Above: 2017 Montpelier Hunt Races (Virginia). Photo by Betsy Kelley
BY MARTIN GREEN
Celebrities, royals and an array of superstar trainers will descend upon the west of England for one of the world’s most prestigious horse racing festivals next month. The Cheltenham Festival is a riot of noise, colour, glitz and glamour, and the main event is the Gold Cup on the final day. Last year Sizing John defied the odds to soar to a famous victory, and he will be back to defend his crown this time around. But this year’s field is deep and studded with magnificent runners, so it is sure to be a tense and exciting battle.
The Cheltenham Gold Cup began life as a jumps race in 1924, when Red Splash landed owner Major Humphrey Wyndham the princely sum of £685 ($960) by claiming victory. Jumps racing is an obscure sub-branch of horse racing in the global context, but it is hugely popular in the UK and Ireland. It is called National Hunt in the UK and it reigns supreme for half the year, before flat racing takes over during the summer and autumn months. The Cheltenham Festival is Britain’s biggest annual betting event, putting it ahead of the top soccer, cricket, rugby and tennis matches, and as you can see there is a huge range of betting options available on it.
By World War II, the Cheltenham Gold Cup had established itself as the most important race in the British calendar. It remains the most prestigious of all National Hunt events and it carries a prize purse of £625,000 ($877,000), making it the richest Grade 1 chase in the UK. It is dubbed the Blue Riband event of horse racing, and it catapults the winner to stardom. Over the years, some of the most famous horses of all-time have romped to the ultimate glory in the Gold Cup.
The most famous of the bunch was Arkle, who won it three times in a row between 1964 and 1966. The legendary chaser has the highest Timeform rating ever awarded and established himself as the dominant horse of his era. In 1966 he was the shortest-priced favourite in the race’s history and he lived up to the billing by securing an impressive 30-length victory. But there have been plenty more multiple winners that have captured the imagination. Golden Miller won all five races between 1932 and 1936, and Best Mate won three in a row between 2002 and 2004, while Kauto Star, Cottage Rake and Mill House have also gone down in history for their magnificent exploits in this race.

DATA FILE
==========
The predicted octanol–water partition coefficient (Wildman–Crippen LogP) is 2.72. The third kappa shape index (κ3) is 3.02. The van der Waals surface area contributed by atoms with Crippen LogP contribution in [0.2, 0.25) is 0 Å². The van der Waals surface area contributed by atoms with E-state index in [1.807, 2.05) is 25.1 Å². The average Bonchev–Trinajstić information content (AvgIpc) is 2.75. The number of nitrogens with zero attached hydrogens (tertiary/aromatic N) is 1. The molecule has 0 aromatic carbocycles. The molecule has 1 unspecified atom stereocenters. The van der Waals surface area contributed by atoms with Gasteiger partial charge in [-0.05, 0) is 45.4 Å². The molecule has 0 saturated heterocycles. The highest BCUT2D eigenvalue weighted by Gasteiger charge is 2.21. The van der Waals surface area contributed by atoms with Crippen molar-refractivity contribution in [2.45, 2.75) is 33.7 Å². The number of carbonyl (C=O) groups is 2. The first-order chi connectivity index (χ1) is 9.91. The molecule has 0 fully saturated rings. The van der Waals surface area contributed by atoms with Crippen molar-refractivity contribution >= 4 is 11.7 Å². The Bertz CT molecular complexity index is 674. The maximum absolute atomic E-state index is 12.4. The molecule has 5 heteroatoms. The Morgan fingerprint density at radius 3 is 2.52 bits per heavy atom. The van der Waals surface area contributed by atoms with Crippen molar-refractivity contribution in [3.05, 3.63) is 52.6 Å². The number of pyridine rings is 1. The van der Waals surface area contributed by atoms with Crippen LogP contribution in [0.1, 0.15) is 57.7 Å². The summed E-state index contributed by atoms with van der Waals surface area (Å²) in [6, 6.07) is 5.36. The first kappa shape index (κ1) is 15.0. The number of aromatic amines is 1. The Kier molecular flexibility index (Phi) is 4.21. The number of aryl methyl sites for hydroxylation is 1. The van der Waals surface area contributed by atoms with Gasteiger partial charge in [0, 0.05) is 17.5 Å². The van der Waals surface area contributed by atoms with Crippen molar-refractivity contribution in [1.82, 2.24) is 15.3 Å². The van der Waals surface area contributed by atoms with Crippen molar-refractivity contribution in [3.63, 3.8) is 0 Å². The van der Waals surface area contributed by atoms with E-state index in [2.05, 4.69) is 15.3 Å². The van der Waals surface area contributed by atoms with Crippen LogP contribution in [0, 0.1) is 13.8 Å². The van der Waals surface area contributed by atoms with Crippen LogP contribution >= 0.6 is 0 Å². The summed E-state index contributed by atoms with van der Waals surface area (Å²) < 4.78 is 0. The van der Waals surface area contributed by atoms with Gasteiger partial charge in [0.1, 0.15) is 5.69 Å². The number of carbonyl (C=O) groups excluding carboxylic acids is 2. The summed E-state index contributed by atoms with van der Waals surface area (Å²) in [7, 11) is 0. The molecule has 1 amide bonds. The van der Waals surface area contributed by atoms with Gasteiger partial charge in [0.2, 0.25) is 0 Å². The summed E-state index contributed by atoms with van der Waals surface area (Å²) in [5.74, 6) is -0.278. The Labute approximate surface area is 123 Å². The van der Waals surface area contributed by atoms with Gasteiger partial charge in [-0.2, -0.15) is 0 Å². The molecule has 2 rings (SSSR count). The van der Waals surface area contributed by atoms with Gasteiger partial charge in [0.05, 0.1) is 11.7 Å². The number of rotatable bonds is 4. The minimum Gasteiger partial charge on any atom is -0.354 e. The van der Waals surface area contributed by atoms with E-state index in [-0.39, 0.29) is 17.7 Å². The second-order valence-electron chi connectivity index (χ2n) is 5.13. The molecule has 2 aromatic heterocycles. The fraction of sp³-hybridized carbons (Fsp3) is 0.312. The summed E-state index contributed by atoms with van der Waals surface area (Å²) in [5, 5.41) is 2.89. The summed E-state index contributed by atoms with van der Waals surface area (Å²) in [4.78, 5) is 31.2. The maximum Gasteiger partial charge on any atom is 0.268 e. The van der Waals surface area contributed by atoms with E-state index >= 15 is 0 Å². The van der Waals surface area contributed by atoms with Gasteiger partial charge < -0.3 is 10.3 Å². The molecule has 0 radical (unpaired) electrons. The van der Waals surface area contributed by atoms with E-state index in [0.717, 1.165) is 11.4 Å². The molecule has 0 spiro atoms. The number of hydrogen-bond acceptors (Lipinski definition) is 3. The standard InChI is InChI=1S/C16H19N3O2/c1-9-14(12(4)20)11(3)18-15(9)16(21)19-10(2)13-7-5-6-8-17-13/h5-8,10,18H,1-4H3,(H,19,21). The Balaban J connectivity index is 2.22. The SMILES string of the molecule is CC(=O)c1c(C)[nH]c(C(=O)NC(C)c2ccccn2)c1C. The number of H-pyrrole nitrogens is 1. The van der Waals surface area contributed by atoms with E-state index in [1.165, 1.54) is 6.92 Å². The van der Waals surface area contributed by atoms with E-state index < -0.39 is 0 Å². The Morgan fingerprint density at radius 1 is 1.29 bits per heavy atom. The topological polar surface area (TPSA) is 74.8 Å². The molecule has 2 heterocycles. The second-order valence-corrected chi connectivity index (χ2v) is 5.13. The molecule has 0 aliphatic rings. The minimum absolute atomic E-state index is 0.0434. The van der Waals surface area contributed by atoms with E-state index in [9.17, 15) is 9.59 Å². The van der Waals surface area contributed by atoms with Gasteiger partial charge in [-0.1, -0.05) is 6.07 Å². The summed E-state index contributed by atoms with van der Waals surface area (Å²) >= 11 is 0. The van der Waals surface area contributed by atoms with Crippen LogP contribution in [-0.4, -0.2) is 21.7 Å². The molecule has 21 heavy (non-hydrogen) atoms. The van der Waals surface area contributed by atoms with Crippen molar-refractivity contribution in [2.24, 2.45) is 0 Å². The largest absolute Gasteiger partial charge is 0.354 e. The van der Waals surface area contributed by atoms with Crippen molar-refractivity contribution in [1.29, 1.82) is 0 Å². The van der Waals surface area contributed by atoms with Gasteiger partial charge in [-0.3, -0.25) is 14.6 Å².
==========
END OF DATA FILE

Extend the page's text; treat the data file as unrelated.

It takes place over 3 miles 2½ furlongs at the New Course at Cheltenham Racecourse, taking in 22 fences in a real battle of endurance that culminates with an uphill charge in front of the roaring crowd. It stands alongside the FA Cup Final, The Open, Wimbledon and the British Grand Prix as one of the key sporting events in the British calendar and millions around the world will also tune in to watch the drama unfold.
Last year trainer Jessica Harrington was vindicated in her decision to step Sizing John up in trip as he responded with a sensational Gold Cup victory. He had enjoyed modest success over 2½ miles but spent most of his career in Douvan’s shadow, and came into his own over the longer distance. He surged clear of Minella Rocco by 2½ lengths, with Native River third and favourite Djakadam back in fourth. Sizing John completed a trio of Gold Cup wins last year as he also took the Punchestown and Leopardstown renewals, and he will bid to defend his crown on Friday, March 16.
However, Sizing John has struggled to recapture his superb form this year, and the ever improving Might Bite is the frontrunner to win it, ahead of Native River and Sizing John. Road To Respect, who beat Sizing John earlier this year, is also in the mix, along with strong chasers like Our Duke, Total Recall, Definitely Red and Cue Card. It promises to be a fascinating battle between the leading steeplechasers from Britain, Ireland and further afield, and excitement will continue to mount as the big day approaches.
Martin Green is an experienced horse racing correspondent and has been attending the Cheltenham Festival for many years.